Friday, April 13, 2012

Is this mindset really that rare?

I just finished reading a book I repeatedly heard Dave Ramsey recommend on his radio show: QBQ! The Question Behind the Question: Practicing Personal Accountability in Work and Life

I am shocked and amazed.  And disgusted.

This book is about nothing more that trying to teach people to look at what they can do to fix their own problems, or perceptions of problems.  This book is trying to steer people away from blaming others (i.e.,"Why can't they ever get it right/do their jobs/give me things I want or need to do my job?"), and toward figuring out what they can do to be more productive, and figuring out what they can do to fix their own problems.

I will admit I got a bit frustrated, when I started teaching.  Our campus email system didn't work, the textbooks sucked, the kids didn't understand the first thing about writing an essay, and my colleagues wouldn't stop complaining about admin, equipment, facilities, the shared adjunct office, turnaround time for the copy name it. 

I thought about it...then gave my students my personal email address.  I tried making do with the textbooks I could find for a few years...then stopped teaching from a textbook (then wrote my own when I stopped teaching in a classroom).  It's not the kids' fault they come to us not being able to write--that is the whole point of our job.  Admin is admin, and they always have their heads firmly planted somewhere dark and fragrant, so it's best to just figure ways to work around it, I never had issues with any equipment issued (I actually prefer blackboards to whiteboards or smartboards), I quit using the shared office in favor of the library coffee shop, turned in stuff to the copy center way earlier than I needed to...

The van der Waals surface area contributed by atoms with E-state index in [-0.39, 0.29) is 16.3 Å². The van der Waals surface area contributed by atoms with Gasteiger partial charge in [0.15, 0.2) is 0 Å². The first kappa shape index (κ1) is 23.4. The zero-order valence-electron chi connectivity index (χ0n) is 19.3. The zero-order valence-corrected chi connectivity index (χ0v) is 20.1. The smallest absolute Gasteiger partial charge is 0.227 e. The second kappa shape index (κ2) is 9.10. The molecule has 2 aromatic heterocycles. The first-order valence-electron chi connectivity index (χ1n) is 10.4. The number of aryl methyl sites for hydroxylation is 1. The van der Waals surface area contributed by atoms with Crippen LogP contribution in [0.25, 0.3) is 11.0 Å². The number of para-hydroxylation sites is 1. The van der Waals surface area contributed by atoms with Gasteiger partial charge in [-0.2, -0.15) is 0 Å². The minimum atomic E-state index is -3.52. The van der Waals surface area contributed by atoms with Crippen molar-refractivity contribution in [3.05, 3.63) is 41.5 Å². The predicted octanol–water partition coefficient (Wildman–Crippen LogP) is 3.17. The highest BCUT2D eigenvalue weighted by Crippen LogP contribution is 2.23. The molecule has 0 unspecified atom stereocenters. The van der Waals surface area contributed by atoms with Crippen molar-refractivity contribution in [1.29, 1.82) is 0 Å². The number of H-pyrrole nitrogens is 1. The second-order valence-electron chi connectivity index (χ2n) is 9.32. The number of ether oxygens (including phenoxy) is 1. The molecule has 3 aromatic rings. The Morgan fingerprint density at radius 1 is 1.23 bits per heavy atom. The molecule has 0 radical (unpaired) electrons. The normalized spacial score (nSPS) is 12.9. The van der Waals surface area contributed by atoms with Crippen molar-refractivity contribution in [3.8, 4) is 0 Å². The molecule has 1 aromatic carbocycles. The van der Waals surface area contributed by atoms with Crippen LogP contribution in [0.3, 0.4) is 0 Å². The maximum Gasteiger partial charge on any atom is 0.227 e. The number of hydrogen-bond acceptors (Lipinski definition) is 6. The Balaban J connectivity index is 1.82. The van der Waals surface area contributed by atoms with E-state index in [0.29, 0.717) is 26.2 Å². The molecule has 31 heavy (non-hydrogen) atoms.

I also quit hanging around with the whiners.  Students were a lot more fun to spend time with.

I have higher ratings than most of the other Composition teachers in the department.  I have the highest ratings in the department in the online sections.

All I can affect is my class and class materials.  I ask for feedback from my students and revise the class accordingly.  I learn new ways to present the material, and incorporate them.  I figure out better ways to incorporate the use of technology into my electronic classroom and my textbook (screen captures, anyone?).

I find problems, or have problems brought to my attention, and I fix them.  I don't wait to be told what to do, and I don't whine about how it's not my job, or how I don't have things I'd like to have to make my job easier.  I just figure out what needs done and do it.  I've got it nailed with work, and I'm trying to set up habits to do better with that in my home life.  I know what needs done, and I'm working on changing myself (the only one I can change) to do it.

Which is the whole point behind the book.

Why the hell is this such a foreign concept?!?


  1. Thinking outside the box?? getting shit done, and done right, not whining?? Your own text book??

    Becareful the Idiot in D.C. may send the guys in the black SUV's. to come reprogram you.

    Nice job, I wish I had you as a teacher. Teachers like you are what this country needs, not the Liberal Whiners...

    1. Writing skills are often in the genes.......

      I have been writing since grammar school, as has my sister.

      My Mom mastered the English language--she could do the infamous NY Times crossword puzzle as fast as she could fill in the boxes.

      Her sister was a newswoman.

    2. Rob--I'm so damn sick of politicians that I'm about ready to start running for office on the Libertarian ticket, and see how far I can go. Problem solving isn't limited to just teaching.

      OCM--Is it nature or nurture? If your whole family is like that, then you grew up immersed in it. Your mother and aunt likely did, too. Most of my students grew up in homes where their parents don't read anything for pleasure--not books, not magazines, not newspapers, not internet articles. Writing skills are closely linked to reading skills.